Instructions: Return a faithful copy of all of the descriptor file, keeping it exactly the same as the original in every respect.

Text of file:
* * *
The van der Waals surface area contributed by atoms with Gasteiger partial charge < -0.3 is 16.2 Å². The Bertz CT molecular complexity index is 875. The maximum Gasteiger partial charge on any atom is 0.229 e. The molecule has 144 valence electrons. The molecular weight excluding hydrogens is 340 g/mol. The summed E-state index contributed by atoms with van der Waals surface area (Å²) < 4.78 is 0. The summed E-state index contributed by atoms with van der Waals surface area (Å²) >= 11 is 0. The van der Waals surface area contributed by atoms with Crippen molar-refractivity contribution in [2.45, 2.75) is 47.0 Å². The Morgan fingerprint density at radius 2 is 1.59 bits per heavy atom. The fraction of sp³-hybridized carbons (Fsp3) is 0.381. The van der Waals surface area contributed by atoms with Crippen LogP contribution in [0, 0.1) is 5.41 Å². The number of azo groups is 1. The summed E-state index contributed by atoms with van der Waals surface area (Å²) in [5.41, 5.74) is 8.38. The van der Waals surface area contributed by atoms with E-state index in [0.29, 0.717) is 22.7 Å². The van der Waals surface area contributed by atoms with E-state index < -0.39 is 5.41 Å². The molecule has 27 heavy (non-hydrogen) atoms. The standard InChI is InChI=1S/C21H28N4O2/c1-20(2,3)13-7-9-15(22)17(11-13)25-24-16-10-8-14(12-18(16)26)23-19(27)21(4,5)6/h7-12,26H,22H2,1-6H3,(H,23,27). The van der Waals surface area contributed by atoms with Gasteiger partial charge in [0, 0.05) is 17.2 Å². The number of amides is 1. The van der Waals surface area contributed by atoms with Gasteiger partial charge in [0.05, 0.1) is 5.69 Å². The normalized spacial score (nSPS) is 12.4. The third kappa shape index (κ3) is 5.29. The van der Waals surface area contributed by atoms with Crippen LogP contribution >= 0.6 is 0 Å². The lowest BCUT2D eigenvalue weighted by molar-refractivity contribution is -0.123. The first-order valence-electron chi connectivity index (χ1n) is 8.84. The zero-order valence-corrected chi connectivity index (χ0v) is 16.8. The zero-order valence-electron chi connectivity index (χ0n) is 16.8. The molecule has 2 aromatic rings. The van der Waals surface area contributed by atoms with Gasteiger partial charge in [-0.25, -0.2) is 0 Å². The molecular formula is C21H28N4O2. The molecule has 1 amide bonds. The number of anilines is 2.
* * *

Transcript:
The van der Waals surface area contributed by atoms with Gasteiger partial charge < -0.3 is 16.2 Å². The Bertz CT molecular complexity index is 875. The maximum Gasteiger partial charge on any atom is 0.229 e. The molecule has 144 valence electrons. The molecular weight excluding hydrogens is 340 g/mol. The summed E-state index contributed by atoms with van der Waals surface area (Å²) < 4.78 is 0. The summed E-state index contributed by atoms with van der Waals surface area (Å²) >= 11 is 0. The van der Waals surface area contributed by atoms with Crippen molar-refractivity contribution in [2.45, 2.75) is 47.0 Å². The Morgan fingerprint density at radius 2 is 1.59 bits per heavy atom. The fraction of sp³-hybridized carbons (Fsp3) is 0.381. The van der Waals surface area contributed by atoms with Crippen LogP contribution in [0, 0.1) is 5.41 Å². The number of azo groups is 1. The summed E-state index contributed by atoms with van der Waals surface area (Å²) in [5.41, 5.74) is 8.38. The van der Waals surface area contributed by atoms with E-state index in [0.29, 0.717) is 22.7 Å². The van der Waals surface area contributed by atoms with E-state index < -0.39 is 5.41 Å². The molecule has 27 heavy (non-hydrogen) atoms. The standard InChI is InChI=1S/C21H28N4O2/c1-20(2,3)13-7-9-15(22)17(11-13)25-24-16-10-8-14(12-18(16)26)23-19(27)21(4,5)6/h7-12,26H,22H2,1-6H3,(H,23,27). The van der Waals surface area contributed by atoms with Gasteiger partial charge in [0, 0.05) is 17.2 Å². The number of amides is 1. The van der Waals surface area contributed by atoms with Gasteiger partial charge in [0.05, 0.1) is 5.69 Å². The normalized spacial score (nSPS) is 12.4. The third kappa shape index (κ3) is 5.29. The van der Waals surface area contributed by atoms with Crippen LogP contribution >= 0.6 is 0 Å². The lowest BCUT2D eigenvalue weighted by molar-refractivity contribution is -0.123. The first-order valence-electron chi connectivity index (χ1n) is 8.84. The zero-order valence-corrected chi connectivity index (χ0v) is 16.8. The zero-order valence-electron chi connectivity index (χ0n) is 16.8. The molecule has 2 aromatic rings. The van der Waals surface area contributed by atoms with Gasteiger partial charge in [-0.25, -0.2) is 0 Å². The molecular formula is C21H28N4O2. The molecule has 1 amide bonds. The number of anilines is 2.